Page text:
Climate change denier among those appointed to EPA science board The appointments by acting EPA Administrator Andrew Wheeler come following the former coal lobbyist and Republican Senate aide's confirmation hearing last month for him to assume the role permanently. Wheeler said at the hearing that he "would not call (climate change) the greatest crisis," adding that he considers it "a huge issue that has to be addressed globally." One of the newly appointed board members is Dr. John Cristy, a professor at University of Alabama in Huntsville who's a known climate change denier. "I see neither the developing catastrophe nor the smoking gun proving that human activity is to blame for most of the warming we see," Cristy wrote in a 2007 Wall Street Journal op-ed when he was on the United Nations Intergovernmental Panel on Climate Change, a co-recipient of that year's Nobel Peace Prize.

Capitalism Is Not the Only Choice by Penn Loh Since the breakup of the Soviet bloc and China’s turn toward free markets, many economists have pronounced an “end of history,” where capitalism reigns supreme as the ultimate form of economy. Perhaps “there is no alternative” to a globalized neoliberal economy, as former British Prime Minister Margaret Thatcher often said. Indeed, free markets in which individuals compete to get what they can while they can are glorified in popular culture through reality shows such as Shark Tank. But many of us in the 99 percent are not feeling so happy or secure about this economy’s results. Many are working harder and longer just to maintain housing and keep food on the table.

Inequality’s Dead End—And the Possibility of a New, Long-Term Direction - Non Profit News For Nonprofit Organizations This article is from NPQ’s Spring 2015 edition: “Inequality’s Tipping Point and the Pivotal Role of Nonprofits.” It is easy to be distracted by what passes for economic news these days, focused as it is on short-term fluctuations and assurances of recovery and revitalization. The simple truth, however, is that year by year, decade by decade, life in the United States is steadily growing ever more unequal. Statistics illuminating this historical trajectory are easy enough to come by. For a start, the income of the top 1 percent has more than doubled in the past two decades, from roughly 10 percent of all income in 1980 to more than 22 percent in 2012.1 Meanwhile, wages for the bottom 80 percent of American workers have been essentially stagnant in real terms for at least three decades.2 The growing gaps in income inequality are matched or even exceeded by gaps in wealth.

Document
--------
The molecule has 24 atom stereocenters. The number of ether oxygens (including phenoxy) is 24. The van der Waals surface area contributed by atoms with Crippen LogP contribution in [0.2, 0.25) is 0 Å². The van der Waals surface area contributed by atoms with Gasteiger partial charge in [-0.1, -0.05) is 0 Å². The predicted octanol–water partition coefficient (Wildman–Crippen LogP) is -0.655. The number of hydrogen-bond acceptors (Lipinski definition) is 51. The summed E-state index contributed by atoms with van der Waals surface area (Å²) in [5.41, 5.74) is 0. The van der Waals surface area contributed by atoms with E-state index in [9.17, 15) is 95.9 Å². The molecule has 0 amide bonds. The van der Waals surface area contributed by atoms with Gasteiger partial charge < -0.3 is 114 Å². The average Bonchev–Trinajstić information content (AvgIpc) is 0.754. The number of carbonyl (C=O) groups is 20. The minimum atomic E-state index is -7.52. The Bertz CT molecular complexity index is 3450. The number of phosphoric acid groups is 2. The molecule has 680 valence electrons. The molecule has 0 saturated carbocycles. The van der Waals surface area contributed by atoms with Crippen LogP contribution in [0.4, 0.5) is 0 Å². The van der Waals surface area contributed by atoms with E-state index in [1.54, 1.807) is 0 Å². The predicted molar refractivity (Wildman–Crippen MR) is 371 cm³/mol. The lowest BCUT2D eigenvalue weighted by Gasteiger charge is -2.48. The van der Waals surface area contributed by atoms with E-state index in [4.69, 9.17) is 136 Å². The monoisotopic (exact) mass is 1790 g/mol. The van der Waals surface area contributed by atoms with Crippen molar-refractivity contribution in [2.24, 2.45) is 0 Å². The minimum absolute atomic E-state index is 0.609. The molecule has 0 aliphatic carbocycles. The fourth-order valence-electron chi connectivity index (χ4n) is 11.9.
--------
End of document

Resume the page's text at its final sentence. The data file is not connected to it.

Children need microbes — not antibiotics — to develop immunity, scientists say By Brandie WeikleSpecial to the Star Thu., Oct. 20, 2016 Yes, it’s important to wash your hands. Battlefield Casualties and Ballot Box Defeat: Did the Bush-Obama Wars Cost Clinton the White House? by Douglas L. Kriner, Francis X. Shen Abstract America has been at war continuously for over 15 years, but few Americans seem to notice. This is because the vast majority of citizens have no direct connection to those soldiers fighting, dying, and returning wounded from combat. Increasingly, a divide is emerging between communities whose young people are dying to defend the country, and those communities whose young people are not.

untitled by Hannah Schulzefigures by Sean Wilson If you’ve ever felt lonely, know that you’re not alone. According to a study from the British Red Cross, over nine million adults in the U.K. feel the same way—that’s about 1/5 of the country’s population! Loneliness is increasingly being considered a hazard to human health comparable to obesity and smoking. Canadian province trials basic income for thousands of residents Canada is testing a basic income to discover what impact the policy has on unemployed people and those on low incomes. The province of Ontario is planning to give 4,000 citizens thousands of dollars a month and assess how it affects their health, wellbeing, earnings and productivity. It is among a number of regions and countries across the globe that are now piloting the scheme, which sees residents given a certain amount of money each month regardless of whether or not they are in work. Although it is too early for the Ontario pilot to deliver clear results, some of those involved have already reported a significant change. One recipient, Tim Button, said the monthly payments were making a “huge difference” to his life. He worked as a security guard before having to quit after a fall from a roof left him unable to work.